Representations in the Media: Messages and Values

In media education, it is a well-known fact that “media do not provide audiences with a transparent window on the world” (Buckingham, 2003, p. 3). They don’t present reality, even the documentaries or the news do not present reality. Instead, they “re-present reality” (Stewart, Lavelle & Kowaltzke, 2001, p. 37). Therefore, what audiences receive is a mediated version of the world.

The production of media texts involves a lot of thinking and effort in terms of choosing incidents, making them into stories, and creating characters. The production of media texts also involves a lot of people: the scriptwriter, the cameraman, the editor, the director, and so on. All these people and the institutions they work for have their own values and cultures; and the constructed images offered by them inevitably reflect the values and cultures of these people and/or their institutions. These constructed images (media representations) ascribe meaning to objects, places, people and social groups, and invite audiences to see the world in some particular ways and not others.

bond.jpgFor example, a closer look at how men are represented in Peter Cattaneo’s The Full Monty and in any James Bond movie can help us see how representation of men can differ from one media text to the other. The Full Monty excludes its male characters from places of work, leisure and commerce and reduces them to a child-like status. However, in Michael Apted’s The World is Not Enough, James Bond finds one more opportunity to re-confirm his patriarchal territory and virility through daring action.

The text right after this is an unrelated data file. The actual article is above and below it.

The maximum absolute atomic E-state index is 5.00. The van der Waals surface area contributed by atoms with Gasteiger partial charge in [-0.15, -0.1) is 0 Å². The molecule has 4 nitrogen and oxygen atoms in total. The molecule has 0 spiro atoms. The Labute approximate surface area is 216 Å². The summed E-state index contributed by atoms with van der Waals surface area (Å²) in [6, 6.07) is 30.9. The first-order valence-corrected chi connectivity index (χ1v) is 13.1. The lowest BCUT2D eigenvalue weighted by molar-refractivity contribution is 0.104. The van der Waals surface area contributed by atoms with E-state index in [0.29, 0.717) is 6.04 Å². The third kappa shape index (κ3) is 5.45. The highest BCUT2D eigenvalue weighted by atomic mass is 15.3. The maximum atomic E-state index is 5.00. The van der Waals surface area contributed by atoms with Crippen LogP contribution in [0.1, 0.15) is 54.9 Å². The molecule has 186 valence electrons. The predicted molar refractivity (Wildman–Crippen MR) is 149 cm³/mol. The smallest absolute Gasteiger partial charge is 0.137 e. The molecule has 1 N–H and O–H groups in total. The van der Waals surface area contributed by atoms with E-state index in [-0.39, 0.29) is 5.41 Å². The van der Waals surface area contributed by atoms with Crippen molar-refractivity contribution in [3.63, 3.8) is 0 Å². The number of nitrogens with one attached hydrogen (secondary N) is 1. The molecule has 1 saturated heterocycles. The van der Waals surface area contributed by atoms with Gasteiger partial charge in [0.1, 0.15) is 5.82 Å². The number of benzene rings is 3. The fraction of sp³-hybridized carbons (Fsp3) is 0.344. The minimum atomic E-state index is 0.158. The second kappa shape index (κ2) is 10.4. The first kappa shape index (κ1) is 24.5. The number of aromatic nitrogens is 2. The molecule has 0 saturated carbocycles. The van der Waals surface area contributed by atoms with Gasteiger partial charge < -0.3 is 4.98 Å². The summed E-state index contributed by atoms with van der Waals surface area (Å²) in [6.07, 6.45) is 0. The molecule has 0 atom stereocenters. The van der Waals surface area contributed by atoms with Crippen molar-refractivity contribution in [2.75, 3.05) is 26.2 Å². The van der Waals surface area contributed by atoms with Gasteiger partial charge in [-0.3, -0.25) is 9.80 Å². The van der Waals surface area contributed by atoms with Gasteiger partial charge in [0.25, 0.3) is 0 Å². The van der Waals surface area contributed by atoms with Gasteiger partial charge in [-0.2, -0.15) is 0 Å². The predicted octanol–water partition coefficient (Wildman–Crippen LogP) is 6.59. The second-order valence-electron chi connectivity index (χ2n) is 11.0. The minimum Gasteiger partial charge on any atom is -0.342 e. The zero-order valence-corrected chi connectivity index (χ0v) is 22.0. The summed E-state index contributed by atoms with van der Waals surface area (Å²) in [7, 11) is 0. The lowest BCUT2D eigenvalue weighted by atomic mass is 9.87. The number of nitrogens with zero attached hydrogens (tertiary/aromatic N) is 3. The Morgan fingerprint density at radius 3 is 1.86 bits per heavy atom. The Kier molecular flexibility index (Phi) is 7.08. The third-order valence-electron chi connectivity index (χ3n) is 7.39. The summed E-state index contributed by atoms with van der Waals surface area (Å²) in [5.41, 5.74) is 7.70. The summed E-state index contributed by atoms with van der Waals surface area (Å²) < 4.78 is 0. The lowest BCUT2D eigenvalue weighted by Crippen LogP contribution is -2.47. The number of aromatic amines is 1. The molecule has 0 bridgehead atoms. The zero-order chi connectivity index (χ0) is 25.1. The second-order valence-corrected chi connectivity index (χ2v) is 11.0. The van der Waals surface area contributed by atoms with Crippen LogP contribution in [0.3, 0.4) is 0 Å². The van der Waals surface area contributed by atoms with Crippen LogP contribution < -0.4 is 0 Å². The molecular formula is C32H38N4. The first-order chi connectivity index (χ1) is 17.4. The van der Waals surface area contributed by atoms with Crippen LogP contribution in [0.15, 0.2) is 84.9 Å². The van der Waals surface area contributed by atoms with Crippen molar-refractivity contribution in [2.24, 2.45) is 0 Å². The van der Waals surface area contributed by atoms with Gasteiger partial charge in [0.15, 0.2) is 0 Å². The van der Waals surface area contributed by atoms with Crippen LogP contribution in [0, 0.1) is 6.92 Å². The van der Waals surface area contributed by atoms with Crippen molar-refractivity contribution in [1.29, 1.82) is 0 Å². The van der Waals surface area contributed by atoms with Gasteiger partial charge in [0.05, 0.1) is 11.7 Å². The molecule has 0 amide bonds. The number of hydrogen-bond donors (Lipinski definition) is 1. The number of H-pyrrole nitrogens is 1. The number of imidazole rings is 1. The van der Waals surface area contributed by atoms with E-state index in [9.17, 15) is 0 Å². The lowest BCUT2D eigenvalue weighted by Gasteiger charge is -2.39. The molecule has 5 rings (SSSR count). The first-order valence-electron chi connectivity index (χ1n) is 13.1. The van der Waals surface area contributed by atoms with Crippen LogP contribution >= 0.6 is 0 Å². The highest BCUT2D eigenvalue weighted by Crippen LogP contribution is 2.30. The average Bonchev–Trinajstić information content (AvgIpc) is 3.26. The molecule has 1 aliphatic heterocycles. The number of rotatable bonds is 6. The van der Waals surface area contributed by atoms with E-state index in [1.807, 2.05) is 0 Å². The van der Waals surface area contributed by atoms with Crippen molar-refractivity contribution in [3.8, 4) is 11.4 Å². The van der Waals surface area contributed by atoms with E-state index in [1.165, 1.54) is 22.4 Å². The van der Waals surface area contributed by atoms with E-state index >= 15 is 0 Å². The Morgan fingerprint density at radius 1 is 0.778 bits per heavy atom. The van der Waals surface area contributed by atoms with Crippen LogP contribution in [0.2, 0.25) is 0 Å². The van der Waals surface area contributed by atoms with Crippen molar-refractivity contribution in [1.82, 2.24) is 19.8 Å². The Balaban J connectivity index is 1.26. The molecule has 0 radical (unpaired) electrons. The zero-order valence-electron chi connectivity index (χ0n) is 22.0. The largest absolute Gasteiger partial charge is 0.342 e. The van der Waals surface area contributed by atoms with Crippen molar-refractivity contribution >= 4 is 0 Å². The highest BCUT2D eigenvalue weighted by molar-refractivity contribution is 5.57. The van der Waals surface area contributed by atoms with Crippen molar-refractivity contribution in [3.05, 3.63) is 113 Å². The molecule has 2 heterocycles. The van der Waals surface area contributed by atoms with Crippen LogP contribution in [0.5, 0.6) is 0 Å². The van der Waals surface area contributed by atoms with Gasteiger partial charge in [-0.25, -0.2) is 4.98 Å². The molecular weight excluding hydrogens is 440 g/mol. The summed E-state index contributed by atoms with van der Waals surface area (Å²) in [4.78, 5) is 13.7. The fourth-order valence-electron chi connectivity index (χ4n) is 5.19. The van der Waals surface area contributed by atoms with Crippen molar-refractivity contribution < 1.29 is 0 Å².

There are currently different approaches to the analysis of how representations work in media. One of these approaches is employed by Barry Jordan and Mark Allinson in their book Spanish Cinema: A Student’s Guide. Jordan and Allinson suggests examining the portrayal of social groups in films in four categories:

Presence and Absence:
Some films acknowledge only heterosexuality whereas gay and/or lesbian characters gain visibility in films like Philadelphia, Brokeback Mountain, All About My Mother.

The depiction or the presence of a specific social group is stereotypical. For example, Native American Indians are mostly depicted as savages in classical Hollywood Westerns.

Positive and Negative Images:
apollofight1.jpg This is whether a social group is depicted negatively or positively in a film. For example, in Sylvester Stallone’s Rocky series, Rocky’s attack against African-American boxer Apollo Creed (an embodiment of black power) can be taken as a metaphorical attack against black power and is claimed to have “spoken to white viewers who saw black workers as a threat to their jobs” (Ryan & Kellner in Pramaggiore & Wallis, 2006, p. 327).

Specific Representational Strategies:
These are the techniques, styles and conventions of film making. For example, in Psycho (Hitchcock, 1960), the camerawork, lighting and editing while Norman secretly watches Marion through a peephole on the wall highlights male gaze. In a similar manner, the montage in bathroom murder scene reduces Marion to the status of a victim.

That is the reason why media offer us representations of things in life; in other words, constructed images of things in life. A representation can be a single image, a sequence of images or a whole program; written words, spoken words or song lyrics.

© Ali Nihat Eken, İstanbul, 2007

Barry, J. & Allinson, M. (2006). Spanish Cinema: A Student’s Guide.
Buckingham, D. (2003). Media Education. London: Polity.
Pramaggiore, M., & Wallis, T. (2006). Film: A Critical Introduction. London: Pearson/Allyn and Bacon.
Stewart, C., Lavelle, M., & Kowaltzke, A. (2001). Media and Meaning: An Introduction. London: BFI.


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